Afrojack, the 24-year old Dutch DJ and producer (real name Nick van de Wall), is about to blow up in the United States like never before.
Though he has already won a Grammy and recorded a slew of Billboard hits with such artists as Pitbull and David Guetta, to some stateside he may still be best known as Paris Hilton’s boyfriend.
That will soon change for the man DJ Magazine labeled the seventh biggest DJ in the world in 2011. This year he will release his first full-length album and embark on his most extensive North American tour ever — “Jacked,” 30 headlining dates and festival stops with appearances in Chicago, Atlantic City, Las Vegas and Miami.
His North American takeover kicked off last weekend at Coachella and continues with his nearly two-hour set Friday night as part of the festival’s second weekend.
TheWrap talked with Afrojack about how Daft Punk inspired him, becoming the next Guetta and the explosion of electronic dance music in the U.S.
What has been the biggest change for you since you played Coachella last year?
Commercially I grew a lot more popular, and music wise everyone is always advancing every year. And I have a show this time! I have visuals and stuff. I just gave the visual guy some movies and some Naruto episodes, little video stuff I found on YouTube. It will be more personalized.
How has your music changed over the past couple of years?
It’s expanded. I still do underground stuff, but I also have expanded into pop. I never knew how songs worked until I started producing them, which is another fun way to make music and completely different from dance. But I’ll never go on stage and play a three-minute radio version of a song.
In terms of the music you play rather than produce, what makes you distinct from other EDM artists? I don’t play one style. I wanna play like 128 bpm-130 bpm and take everything that’s in there — classics, jumpy stuff, hard, soft, progressive — everything I like. I take everything and tell my story. That’s why I say, “Are you ready for Afrojack music?” Afrojack music is everything I like.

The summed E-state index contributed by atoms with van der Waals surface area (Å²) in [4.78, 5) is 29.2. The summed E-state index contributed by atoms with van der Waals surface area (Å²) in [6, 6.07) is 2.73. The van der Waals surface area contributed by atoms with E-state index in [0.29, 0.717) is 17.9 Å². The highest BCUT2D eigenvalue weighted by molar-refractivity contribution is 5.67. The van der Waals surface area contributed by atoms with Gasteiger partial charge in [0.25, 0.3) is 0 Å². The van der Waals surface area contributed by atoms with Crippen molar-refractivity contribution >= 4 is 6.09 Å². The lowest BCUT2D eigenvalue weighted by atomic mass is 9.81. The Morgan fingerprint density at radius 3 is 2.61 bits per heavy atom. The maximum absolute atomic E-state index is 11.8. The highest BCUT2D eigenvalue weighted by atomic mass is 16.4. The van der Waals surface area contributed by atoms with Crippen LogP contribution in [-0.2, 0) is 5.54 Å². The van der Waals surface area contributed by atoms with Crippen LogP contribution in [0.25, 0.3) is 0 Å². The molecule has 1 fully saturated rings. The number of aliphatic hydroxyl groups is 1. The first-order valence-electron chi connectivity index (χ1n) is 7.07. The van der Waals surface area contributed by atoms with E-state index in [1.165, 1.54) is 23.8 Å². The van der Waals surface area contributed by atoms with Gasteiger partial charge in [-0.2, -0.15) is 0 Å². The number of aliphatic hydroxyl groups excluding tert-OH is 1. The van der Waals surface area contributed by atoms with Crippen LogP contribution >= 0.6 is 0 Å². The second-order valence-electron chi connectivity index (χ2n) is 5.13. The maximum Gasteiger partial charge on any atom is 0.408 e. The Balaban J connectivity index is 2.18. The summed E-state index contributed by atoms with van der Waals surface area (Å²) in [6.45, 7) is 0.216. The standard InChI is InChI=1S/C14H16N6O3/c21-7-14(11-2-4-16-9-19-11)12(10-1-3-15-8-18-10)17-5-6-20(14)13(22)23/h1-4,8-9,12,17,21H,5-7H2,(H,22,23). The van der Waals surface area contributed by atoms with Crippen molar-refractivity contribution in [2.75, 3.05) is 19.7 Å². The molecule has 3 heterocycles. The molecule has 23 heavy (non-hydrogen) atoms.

If your live show was inspired by Daft Punk, who are the people you’re most excited to see this year?
The Swedes [like Sebastian Ingrosso, Steve Angello and Axwell] have always been really inspiring for me especially when I was just starting producing because it sounded so fat. And I mean … really … Dr. Dre — with Eminem coming — and Snoop Dogg. When I was a kid. like everyone I listened to hip-hop. I look forward to what they’ll come with, especially the old-school stuff.I’m not saying that Avicii did, but I definitely wanna keep it close.
A couple of years ago, Guetta told me you’d be the next person to break out in the U.S. like he did – both as a DJ and a producer. Do you feel like you’ve gotten to that point?
Well, I think I got to point where David was a couple of years ago, and he showed everyone there’s room to grow way more.
I don’t know what direction I’ll grow in, but there’s always growing. I don’t necessarily have the urge to grow bigger and bigger. I just want to have fun along the way.
How does touring here differ from touring overseas?
It will be a little more crazy here than in Europe. They’ve been doing it longer in Europe and are used to it. Here it’s like the raving thing with colors and beads and things tied around waists. It’s like going back to the 1990s in Europe.
What kinds of venues are you going to play? I know Avicii has announced an all-arena tour.
I’ll do some arenas, but also some 2000-, 5000-person clubs — to keep it closer.
I don’t wanna not do something like Connecticut because I can’t fill up an arena. I’ll do a 1,000-person club there if there’s 1,000 people who wanna see me. And as for prices, I’m not going to charge $100.
I don’t wanna sell out, basically.